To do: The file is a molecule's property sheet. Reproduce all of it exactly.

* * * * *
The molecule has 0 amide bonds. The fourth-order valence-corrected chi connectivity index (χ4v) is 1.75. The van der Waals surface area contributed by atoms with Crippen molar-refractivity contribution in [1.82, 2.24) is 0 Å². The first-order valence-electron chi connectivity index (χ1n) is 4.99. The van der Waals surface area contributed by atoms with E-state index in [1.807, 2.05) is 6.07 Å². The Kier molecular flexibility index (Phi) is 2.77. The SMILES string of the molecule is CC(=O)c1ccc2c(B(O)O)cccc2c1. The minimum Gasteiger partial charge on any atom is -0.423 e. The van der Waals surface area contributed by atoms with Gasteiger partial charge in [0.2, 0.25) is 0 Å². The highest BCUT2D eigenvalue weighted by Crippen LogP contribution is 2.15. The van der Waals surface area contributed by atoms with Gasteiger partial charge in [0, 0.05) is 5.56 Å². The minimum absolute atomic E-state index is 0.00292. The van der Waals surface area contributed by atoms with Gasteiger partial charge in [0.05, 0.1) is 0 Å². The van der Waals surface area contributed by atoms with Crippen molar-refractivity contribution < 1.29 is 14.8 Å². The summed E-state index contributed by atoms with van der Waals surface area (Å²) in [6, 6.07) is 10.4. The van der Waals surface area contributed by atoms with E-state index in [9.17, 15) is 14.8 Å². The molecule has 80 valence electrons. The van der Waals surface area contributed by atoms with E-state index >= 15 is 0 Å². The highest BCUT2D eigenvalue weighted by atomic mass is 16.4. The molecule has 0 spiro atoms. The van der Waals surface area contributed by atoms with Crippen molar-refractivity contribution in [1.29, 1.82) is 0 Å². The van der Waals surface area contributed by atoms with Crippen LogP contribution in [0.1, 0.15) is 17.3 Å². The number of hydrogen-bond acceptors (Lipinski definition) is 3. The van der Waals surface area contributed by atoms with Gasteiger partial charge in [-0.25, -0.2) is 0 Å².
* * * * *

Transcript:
The molecule has 0 amide bonds. The fourth-order valence-corrected chi connectivity index (χ4v) is 1.75. The van der Waals surface area contributed by atoms with Crippen molar-refractivity contribution in [1.82, 2.24) is 0 Å². The first-order valence-electron chi connectivity index (χ1n) is 4.99. The van der Waals surface area contributed by atoms with E-state index in [1.807, 2.05) is 6.07 Å². The Kier molecular flexibility index (Phi) is 2.77. The SMILES string of the molecule is CC(=O)c1ccc2c(B(O)O)cccc2c1. The minimum Gasteiger partial charge on any atom is -0.423 e. The van der Waals surface area contributed by atoms with Gasteiger partial charge in [0.2, 0.25) is 0 Å². The highest BCUT2D eigenvalue weighted by Crippen LogP contribution is 2.15. The van der Waals surface area contributed by atoms with Gasteiger partial charge in [0, 0.05) is 5.56 Å². The minimum absolute atomic E-state index is 0.00292. The van der Waals surface area contributed by atoms with Gasteiger partial charge in [0.05, 0.1) is 0 Å². The van der Waals surface area contributed by atoms with Crippen molar-refractivity contribution < 1.29 is 14.8 Å². The summed E-state index contributed by atoms with van der Waals surface area (Å²) in [6, 6.07) is 10.4. The van der Waals surface area contributed by atoms with E-state index in [9.17, 15) is 14.8 Å². The molecule has 80 valence electrons. The van der Waals surface area contributed by atoms with E-state index >= 15 is 0 Å². The highest BCUT2D eigenvalue weighted by atomic mass is 16.4. The molecule has 0 spiro atoms. The van der Waals surface area contributed by atoms with Crippen molar-refractivity contribution in [1.29, 1.82) is 0 Å². The van der Waals surface area contributed by atoms with Crippen LogP contribution in [0.1, 0.15) is 17.3 Å². The number of hydrogen-bond acceptors (Lipinski definition) is 3. The van der Waals surface area contributed by atoms with Gasteiger partial charge in [-0.25, -0.2) is 0 Å².